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The online version of this article (doi:10.1186/1477-7525-10-154) contains supplementary material, which is available to authorized users.
At the time of original submission, all authors were full-time employees of QualityMetric, part of OptumInsight Life Sciences, which publishes the SF-36v2® (the measure of HRQL for this paper).
All authors made substantive intellectual contributions to the study and/or the paper, and will take public responsibility for appropriate portions of its content. All have given final approval of the submitted version. MB: conception and design; revision of manuscript for important intellectual content. R R-B: conception and design; analysis and interpretation of data; revision of manuscript for important intellectual content. MKW: conception and design; revision of manuscript for important intellectual content. MM: draft of manuscript; revision of manuscript for important intellectual content. JB: conception and design; interpretation of data ST: draft of manuscript; revision of manuscript for important intellectual content. All authors read and approved the final manuscript.
In the US, approximately 53% of adults have at least one chronic condition. Comorbid physical and mental health conditions often have an incremental negative impact on health-related quality of life (HRQL). Primary study objectives were to quantify the impact on HRQL of a) ≥ 1 physical condition , b) ≥ 1 comorbid mental health conditions added to a physical one, c) ≥ 1 mental health condition, and d) ≥ 1 comorbid physical conditions added to at least one related to mental health. Decrements were based on a “Healthy” reference group reporting no chronic conditions.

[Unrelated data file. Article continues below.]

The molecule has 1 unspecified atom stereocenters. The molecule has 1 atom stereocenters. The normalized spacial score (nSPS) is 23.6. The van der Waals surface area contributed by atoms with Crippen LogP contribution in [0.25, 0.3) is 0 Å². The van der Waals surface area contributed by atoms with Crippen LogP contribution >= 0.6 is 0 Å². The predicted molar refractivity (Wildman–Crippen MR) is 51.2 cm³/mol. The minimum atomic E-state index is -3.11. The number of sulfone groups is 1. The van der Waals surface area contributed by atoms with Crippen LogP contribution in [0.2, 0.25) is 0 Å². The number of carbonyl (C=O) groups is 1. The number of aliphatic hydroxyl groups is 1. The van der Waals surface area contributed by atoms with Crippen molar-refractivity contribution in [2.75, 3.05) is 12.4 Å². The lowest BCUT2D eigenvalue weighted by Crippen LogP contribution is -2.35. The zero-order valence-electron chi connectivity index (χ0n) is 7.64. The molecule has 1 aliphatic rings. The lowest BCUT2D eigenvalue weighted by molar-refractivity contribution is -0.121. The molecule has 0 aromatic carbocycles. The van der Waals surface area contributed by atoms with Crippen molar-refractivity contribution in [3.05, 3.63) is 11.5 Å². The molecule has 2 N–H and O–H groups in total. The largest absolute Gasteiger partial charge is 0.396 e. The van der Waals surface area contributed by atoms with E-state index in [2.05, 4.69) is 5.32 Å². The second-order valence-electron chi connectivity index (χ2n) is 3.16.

Participants were sampled (n = 3877) from the US adult population as part of a 2009 normative survey. Demographics, number/ type of chronic conditions, and HRQL data were self-reported. HRQL was defined through SF-36v2® Physical Component Summary (PCS) scores and Mental Component Summary (MCS) scores. Participant “morbidity” groupings included Healthy; Physical Health Condition only, Mental Health Condition only, and Physical and Mental Health (Comorbid). PCS and MCS scores were also analyzed by physical disease clusters (e.g., cardiovascular, gastrointestinal). Multivariate regression models were used for all analyses.
81% of participants were Caucasian; 9% African American. Males and females were about equally represented; 63% were ≥ 45 years old. The average number of reported chronic conditions was 2.4 (SD = 2.4). Relative to the Healthy group, the Physical Condition group scored 6.4 (males) and 7.5 (females) points lower on PCS. The addition of a comorbid mental health condition resulted in a total reduction of 11 points in PCS and 15 points in MCS. Compared to the Healthy group, ≥ 1 mental health conditions was associated with MCS decrements of 11–12 points. A physical comorbidity led to additional decrements of 3–4 points for MCS, with a total of 15 points. Incremental HRQL burden defined by both MCS and PCS scores was relatively similar across the 5 defined physical disease clusters.
Results provide quantitative information for US adults on specific PCS and MCS score decrements associated with a comorbid condition related to mental health, as well as a comorbid condition related to physical health.